What is OPEC?
The Organization of Petroleum Exporting Countries (in English: The Organization of Petroleum Exporting Countries, abbreviated as “OPEC”) is the name of OPEC. Its status helps to understand what OPEC is: it is an international intergovernmental group founded by oil-producing countries in order to stabilize oil prices.
The Secretary General of the cartel since 2007 is Abdullah Salem al-Badri. In accordance with OPEC's proven oil reserves, the organization currently has 1.199.7 billion barrels.
The composition of the organization is determined by the entry into it of 12 countries: Iraq, Iran, Kuwait, Saudi Arabia, Qatar, Venezuela, Libya, the UAE (United Arab Emirates), Algeria, Nigeria, Ecuador and Angola.
The main goals of OPEC are:
- coordination of the working process and development of a common policy regarding the issue of oil production between the member countries of the organization;
- maintaining a stable price level for oil;
- ensuring stability in the process of supplying oil to its customers;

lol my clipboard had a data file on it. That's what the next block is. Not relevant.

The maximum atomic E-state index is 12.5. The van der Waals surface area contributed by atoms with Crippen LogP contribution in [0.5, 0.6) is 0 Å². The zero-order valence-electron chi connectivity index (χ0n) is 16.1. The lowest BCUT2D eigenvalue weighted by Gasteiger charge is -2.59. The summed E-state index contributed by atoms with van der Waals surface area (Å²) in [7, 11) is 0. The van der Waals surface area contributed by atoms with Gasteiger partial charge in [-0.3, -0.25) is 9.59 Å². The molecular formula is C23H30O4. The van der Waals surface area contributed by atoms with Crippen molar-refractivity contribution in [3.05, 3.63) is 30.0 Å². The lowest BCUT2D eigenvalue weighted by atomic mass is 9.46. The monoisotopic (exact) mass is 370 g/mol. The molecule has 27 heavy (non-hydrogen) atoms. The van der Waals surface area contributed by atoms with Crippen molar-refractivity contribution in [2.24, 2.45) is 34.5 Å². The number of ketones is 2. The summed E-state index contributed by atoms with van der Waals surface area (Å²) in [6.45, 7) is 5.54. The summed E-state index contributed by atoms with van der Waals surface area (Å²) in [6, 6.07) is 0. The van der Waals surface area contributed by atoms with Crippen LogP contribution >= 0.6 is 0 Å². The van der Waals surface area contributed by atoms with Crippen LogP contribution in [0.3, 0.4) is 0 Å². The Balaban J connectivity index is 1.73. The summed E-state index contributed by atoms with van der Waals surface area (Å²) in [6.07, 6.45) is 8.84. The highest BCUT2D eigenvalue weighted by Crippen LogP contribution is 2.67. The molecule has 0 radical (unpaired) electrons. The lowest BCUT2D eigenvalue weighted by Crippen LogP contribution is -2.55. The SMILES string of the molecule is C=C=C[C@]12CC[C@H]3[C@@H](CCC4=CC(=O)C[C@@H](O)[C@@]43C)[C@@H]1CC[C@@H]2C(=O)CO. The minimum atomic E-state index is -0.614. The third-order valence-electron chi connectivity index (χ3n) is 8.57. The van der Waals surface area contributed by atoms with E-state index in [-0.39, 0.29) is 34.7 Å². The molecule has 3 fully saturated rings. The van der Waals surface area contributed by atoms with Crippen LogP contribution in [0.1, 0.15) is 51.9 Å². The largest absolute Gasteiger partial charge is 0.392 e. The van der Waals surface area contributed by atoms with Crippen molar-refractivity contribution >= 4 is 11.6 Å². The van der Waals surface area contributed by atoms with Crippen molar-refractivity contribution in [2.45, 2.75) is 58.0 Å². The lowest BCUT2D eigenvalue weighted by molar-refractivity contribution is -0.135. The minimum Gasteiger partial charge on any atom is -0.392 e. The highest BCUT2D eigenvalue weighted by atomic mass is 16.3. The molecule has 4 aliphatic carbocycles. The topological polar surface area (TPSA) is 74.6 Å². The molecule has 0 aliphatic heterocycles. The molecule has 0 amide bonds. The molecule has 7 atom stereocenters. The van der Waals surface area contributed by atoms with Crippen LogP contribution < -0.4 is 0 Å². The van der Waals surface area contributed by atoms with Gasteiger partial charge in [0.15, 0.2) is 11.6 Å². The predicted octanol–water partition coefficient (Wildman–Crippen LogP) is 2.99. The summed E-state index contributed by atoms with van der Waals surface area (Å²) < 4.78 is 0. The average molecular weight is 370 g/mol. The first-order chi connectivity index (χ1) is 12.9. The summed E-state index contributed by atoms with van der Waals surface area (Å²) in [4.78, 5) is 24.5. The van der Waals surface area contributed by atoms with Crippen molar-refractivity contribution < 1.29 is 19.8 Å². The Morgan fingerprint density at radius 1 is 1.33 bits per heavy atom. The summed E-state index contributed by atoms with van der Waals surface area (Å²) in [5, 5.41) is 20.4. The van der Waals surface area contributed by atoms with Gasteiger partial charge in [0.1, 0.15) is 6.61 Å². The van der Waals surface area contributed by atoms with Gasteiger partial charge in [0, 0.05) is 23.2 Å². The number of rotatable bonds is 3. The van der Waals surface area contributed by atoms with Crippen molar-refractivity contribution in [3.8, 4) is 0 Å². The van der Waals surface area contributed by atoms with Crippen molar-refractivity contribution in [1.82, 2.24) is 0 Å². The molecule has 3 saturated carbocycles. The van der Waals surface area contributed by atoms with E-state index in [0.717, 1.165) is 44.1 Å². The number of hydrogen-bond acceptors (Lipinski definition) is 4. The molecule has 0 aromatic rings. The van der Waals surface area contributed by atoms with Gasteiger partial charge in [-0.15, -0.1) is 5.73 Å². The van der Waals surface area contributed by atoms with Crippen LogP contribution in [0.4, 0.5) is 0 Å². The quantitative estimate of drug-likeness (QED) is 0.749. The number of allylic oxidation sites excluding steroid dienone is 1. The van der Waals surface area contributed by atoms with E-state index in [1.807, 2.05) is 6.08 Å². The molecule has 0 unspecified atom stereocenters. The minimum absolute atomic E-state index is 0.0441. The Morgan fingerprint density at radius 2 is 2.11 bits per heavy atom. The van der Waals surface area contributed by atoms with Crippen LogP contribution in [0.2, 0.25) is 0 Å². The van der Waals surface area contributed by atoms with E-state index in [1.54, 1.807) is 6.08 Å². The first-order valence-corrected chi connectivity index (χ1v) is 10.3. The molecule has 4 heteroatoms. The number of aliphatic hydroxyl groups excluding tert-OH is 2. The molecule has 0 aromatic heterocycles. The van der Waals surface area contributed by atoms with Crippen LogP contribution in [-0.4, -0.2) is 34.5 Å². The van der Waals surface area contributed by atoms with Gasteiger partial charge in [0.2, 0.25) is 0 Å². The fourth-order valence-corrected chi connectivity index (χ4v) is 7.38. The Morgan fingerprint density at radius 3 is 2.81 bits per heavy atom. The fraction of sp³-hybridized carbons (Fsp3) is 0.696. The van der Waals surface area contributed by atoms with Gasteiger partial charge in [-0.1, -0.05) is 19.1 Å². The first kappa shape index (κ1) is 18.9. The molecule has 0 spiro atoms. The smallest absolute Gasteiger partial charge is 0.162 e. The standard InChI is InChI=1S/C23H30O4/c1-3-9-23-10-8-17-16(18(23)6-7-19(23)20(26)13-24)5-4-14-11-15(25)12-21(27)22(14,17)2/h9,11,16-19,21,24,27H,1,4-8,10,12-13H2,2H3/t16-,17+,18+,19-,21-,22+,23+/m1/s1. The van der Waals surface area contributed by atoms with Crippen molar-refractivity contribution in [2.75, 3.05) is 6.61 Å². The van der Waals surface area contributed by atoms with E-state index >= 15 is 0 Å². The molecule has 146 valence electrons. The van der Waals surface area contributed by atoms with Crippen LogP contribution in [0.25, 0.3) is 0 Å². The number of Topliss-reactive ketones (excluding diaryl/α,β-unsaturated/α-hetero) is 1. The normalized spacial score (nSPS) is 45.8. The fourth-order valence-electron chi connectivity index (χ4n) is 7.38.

- receiving returns from investments in the oil industry.
The ministers on oil and energy issues of the OPEC member countries organize meetings twice a year to assess the international oil market and forecast its development for the future. Such meetings end in making decisions about actions that are necessary to stabilize the market. A number of decisions regarding changes in oil production, taking into account changes in demand in the market, are determined and adopted at OPEC conferences.
Under the control of the countries, members of OPEC are about 2/3 of world oil reserves, which is about 40% of the world production of this natural resource, or half of all world oil exports.
Among the largest producers "Peak of Oil" has not yet been passed only by Canada and OPEC countries (the exception is Venezuela).
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